CHANGING JOBS can be challenging at the best of times, and Chuck Berger, the director of strategic ideas at the Australian Conservation Fund (ACF), doesn't do things by halves.
In 2003, as a relatively junior lawyer, US-born Berger left a steady position in corporate and commercial law at a large international law firm, packed his bags for Australia, and joined the environmental non-for-profit organisation as its sole in-house legal counsel.
"I just felt that I wanted to do something where I had more of a sense of contributing something longlasting and valuable - something that's important to society in the long-term sense," he explains.
Admittedly this wasn't Berger's first taste of Australia. Soon after graduating from his Masters of Law he moved to Melbourne to take up a role as a Federal Court researcher and he spent a year as the associate to Federal Court Justice Sue Kenny, before he moved back to the States.
As in-house counsel, a role he held for three years before moving across to his current position, Berger dealt with a diverse range of legal issues. His day-to-day work ranged from standard business contract, intellectual property, legal risk management and internal governance issues, to more specialised areas such as charitable tax, then to broader environmental law reform advocacy work.
"It was incredibly diverse and one of the challenges and delights of the job was the fact that you were dealing with something new and different every week. It was a fascinating mix of responsibilities and I really did become a bit of a jack of all trades and a master of none," he laughs.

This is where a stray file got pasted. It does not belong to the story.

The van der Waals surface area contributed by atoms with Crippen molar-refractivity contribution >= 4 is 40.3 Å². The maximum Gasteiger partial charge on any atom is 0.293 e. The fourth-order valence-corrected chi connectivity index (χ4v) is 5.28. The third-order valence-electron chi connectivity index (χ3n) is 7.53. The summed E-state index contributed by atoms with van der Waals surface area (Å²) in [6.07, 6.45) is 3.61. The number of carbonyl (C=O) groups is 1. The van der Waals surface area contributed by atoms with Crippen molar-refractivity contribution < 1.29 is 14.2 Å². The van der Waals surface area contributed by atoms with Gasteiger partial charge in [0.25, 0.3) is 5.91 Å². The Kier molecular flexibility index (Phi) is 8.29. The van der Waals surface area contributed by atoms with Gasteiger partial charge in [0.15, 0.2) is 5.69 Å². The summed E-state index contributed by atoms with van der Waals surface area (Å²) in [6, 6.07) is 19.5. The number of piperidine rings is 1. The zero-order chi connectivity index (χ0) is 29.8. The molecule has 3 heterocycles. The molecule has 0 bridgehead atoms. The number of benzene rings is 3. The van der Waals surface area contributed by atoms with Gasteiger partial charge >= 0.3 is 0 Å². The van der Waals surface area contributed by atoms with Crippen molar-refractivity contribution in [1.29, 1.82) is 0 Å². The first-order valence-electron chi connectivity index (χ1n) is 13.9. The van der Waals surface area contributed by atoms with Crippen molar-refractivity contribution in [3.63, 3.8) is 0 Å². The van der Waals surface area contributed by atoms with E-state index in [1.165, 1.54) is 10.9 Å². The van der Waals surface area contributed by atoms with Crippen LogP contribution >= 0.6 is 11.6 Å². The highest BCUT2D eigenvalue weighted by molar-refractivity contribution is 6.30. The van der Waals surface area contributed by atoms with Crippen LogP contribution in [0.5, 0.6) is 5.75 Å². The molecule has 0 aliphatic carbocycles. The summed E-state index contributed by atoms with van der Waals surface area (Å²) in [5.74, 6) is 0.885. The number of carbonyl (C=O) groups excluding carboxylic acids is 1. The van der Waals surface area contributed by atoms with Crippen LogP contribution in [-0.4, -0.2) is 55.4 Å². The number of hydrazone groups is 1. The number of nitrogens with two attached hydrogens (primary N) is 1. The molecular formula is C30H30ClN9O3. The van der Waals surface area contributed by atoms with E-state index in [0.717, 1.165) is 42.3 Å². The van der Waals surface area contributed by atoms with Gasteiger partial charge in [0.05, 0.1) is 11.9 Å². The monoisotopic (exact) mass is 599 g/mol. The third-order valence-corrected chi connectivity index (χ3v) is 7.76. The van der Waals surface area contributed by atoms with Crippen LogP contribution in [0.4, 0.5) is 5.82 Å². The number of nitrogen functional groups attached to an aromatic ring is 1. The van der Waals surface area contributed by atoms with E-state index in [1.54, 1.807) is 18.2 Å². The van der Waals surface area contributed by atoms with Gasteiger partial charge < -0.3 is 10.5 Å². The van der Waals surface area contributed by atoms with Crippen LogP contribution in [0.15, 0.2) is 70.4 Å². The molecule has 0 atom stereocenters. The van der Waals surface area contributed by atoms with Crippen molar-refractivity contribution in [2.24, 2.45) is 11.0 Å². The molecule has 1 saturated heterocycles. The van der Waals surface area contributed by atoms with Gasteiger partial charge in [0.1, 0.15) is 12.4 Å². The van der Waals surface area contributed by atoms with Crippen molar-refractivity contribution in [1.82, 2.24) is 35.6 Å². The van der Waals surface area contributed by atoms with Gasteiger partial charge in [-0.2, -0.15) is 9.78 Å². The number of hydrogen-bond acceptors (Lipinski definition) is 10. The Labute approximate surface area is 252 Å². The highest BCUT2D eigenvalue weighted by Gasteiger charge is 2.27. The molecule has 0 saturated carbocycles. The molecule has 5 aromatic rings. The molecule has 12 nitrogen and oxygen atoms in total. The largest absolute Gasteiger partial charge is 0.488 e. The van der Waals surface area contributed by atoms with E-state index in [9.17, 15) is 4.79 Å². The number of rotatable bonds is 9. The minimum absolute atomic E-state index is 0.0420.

This breadth of work, combined with the fact that he was new to the jurisdiction and effectively acting as the ACF's general counsel, meant that Berger had to mentally shift gears from his time spent in a large private practice firm.
"I think the great challenge is being called upon to advise on an issue where you're not intimately familiar with the law in that area, and a decision is needed very quickly - so you're often operating just at the envelope of your comfort zone," he says.
"You have to take much more of a risk management-based approach to the day-to-day legal issues, as opposed to doing a very carefully considered, confident, written legal advice - which is much more the modus operandi of law firms."
Berger says that an "unquestionable highlight" of his job is being able to work for a cause he feels strongly about, and with others who share that passion.
"It is the sense of shared purpose and real passion of not only the ACF staff, but also the volunteers, the people who support the ACF, and all the other community advocates I've come across here," he says. "My jaw literally drops at the capacity of people to be ambitious and to really fight for what they believe in."
He says another benefit of working in the not-for-profit sector is that you're given the opportunity to take on high levels of responsibility at a much earlier stage in your career than you would in government or private practice roles.
"Within a year or two of starting at ACF I was dealing with CEOs, boards and government ministers on crucial policy issues. Not-for-profits tend to be much smaller organisations ... with less capacity and ... they tend to be fairly nimble. When you're effective in what you do, that tends to get noticed and you're given greater responsibility early on," he says.
Berger's advice to young lawyers wanting to get involved in social justice or community law is simply to take the plunge. "You can still make a reasonable living and you can actually work for the cause you believe in," he says.
"I get the sense that a lot of people in law firms want to do more community-orientated work, but feel they're not in a position to do that. At the end of the day I feel that for most of these people the only thing holding them back is themselves."
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